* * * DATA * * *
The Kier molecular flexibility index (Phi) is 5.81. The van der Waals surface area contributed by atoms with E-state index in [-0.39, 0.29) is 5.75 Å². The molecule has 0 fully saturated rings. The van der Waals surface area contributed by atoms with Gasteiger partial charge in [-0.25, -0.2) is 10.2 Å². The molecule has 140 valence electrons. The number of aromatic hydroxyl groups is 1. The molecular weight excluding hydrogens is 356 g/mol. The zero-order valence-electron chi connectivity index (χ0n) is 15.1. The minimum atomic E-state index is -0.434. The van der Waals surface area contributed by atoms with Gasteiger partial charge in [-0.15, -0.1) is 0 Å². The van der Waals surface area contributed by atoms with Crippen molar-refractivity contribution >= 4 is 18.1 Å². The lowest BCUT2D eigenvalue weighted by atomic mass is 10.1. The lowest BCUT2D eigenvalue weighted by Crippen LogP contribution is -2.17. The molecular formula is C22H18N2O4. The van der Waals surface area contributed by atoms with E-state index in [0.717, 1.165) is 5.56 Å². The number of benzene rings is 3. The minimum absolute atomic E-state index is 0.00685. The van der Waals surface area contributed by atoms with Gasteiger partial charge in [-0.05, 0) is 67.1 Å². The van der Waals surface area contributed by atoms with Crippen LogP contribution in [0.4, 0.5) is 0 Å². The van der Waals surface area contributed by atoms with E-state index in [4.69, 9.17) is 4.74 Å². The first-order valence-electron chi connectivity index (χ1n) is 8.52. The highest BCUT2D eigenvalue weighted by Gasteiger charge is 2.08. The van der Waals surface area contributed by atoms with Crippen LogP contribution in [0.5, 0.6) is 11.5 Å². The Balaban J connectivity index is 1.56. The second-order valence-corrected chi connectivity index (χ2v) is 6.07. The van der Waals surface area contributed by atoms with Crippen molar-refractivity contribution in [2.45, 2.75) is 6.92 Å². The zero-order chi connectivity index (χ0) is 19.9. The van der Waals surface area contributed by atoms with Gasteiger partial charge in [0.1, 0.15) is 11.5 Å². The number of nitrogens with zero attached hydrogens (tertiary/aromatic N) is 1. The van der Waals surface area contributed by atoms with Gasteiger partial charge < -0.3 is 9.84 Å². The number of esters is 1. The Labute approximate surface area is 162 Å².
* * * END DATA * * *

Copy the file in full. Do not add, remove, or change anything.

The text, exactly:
The Kier molecular flexibility index (Phi) is 5.81. The van der Waals surface area contributed by atoms with E-state index in [-0.39, 0.29) is 5.75 Å². The molecule has 0 fully saturated rings. The van der Waals surface area contributed by atoms with Gasteiger partial charge in [-0.25, -0.2) is 10.2 Å². The molecule has 140 valence electrons. The number of aromatic hydroxyl groups is 1. The molecular weight excluding hydrogens is 356 g/mol. The zero-order valence-electron chi connectivity index (χ0n) is 15.1. The minimum atomic E-state index is -0.434. The van der Waals surface area contributed by atoms with Gasteiger partial charge in [-0.15, -0.1) is 0 Å². The van der Waals surface area contributed by atoms with Crippen molar-refractivity contribution >= 4 is 18.1 Å². The lowest BCUT2D eigenvalue weighted by atomic mass is 10.1. The lowest BCUT2D eigenvalue weighted by Crippen LogP contribution is -2.17. The molecular formula is C22H18N2O4. The van der Waals surface area contributed by atoms with E-state index in [0.717, 1.165) is 5.56 Å². The number of benzene rings is 3. The minimum absolute atomic E-state index is 0.00685. The van der Waals surface area contributed by atoms with Gasteiger partial charge in [-0.05, 0) is 67.1 Å². The van der Waals surface area contributed by atoms with Crippen LogP contribution in [0.4, 0.5) is 0 Å². The van der Waals surface area contributed by atoms with E-state index in [4.69, 9.17) is 4.74 Å². The first-order valence-electron chi connectivity index (χ1n) is 8.52. The highest BCUT2D eigenvalue weighted by Gasteiger charge is 2.08. The van der Waals surface area contributed by atoms with Crippen LogP contribution in [0.5, 0.6) is 11.5 Å². The Balaban J connectivity index is 1.56. The second-order valence-corrected chi connectivity index (χ2v) is 6.07. The van der Waals surface area contributed by atoms with Crippen molar-refractivity contribution in [2.45, 2.75) is 6.92 Å². The zero-order chi connectivity index (χ0) is 19.9. The van der Waals surface area contributed by atoms with Gasteiger partial charge in [0.1, 0.15) is 11.5 Å². The number of nitrogens with zero attached hydrogens (tertiary/aromatic N) is 1. The van der Waals surface area contributed by atoms with Gasteiger partial charge < -0.3 is 9.84 Å². The number of esters is 1. The Labute approximate surface area is 162 Å².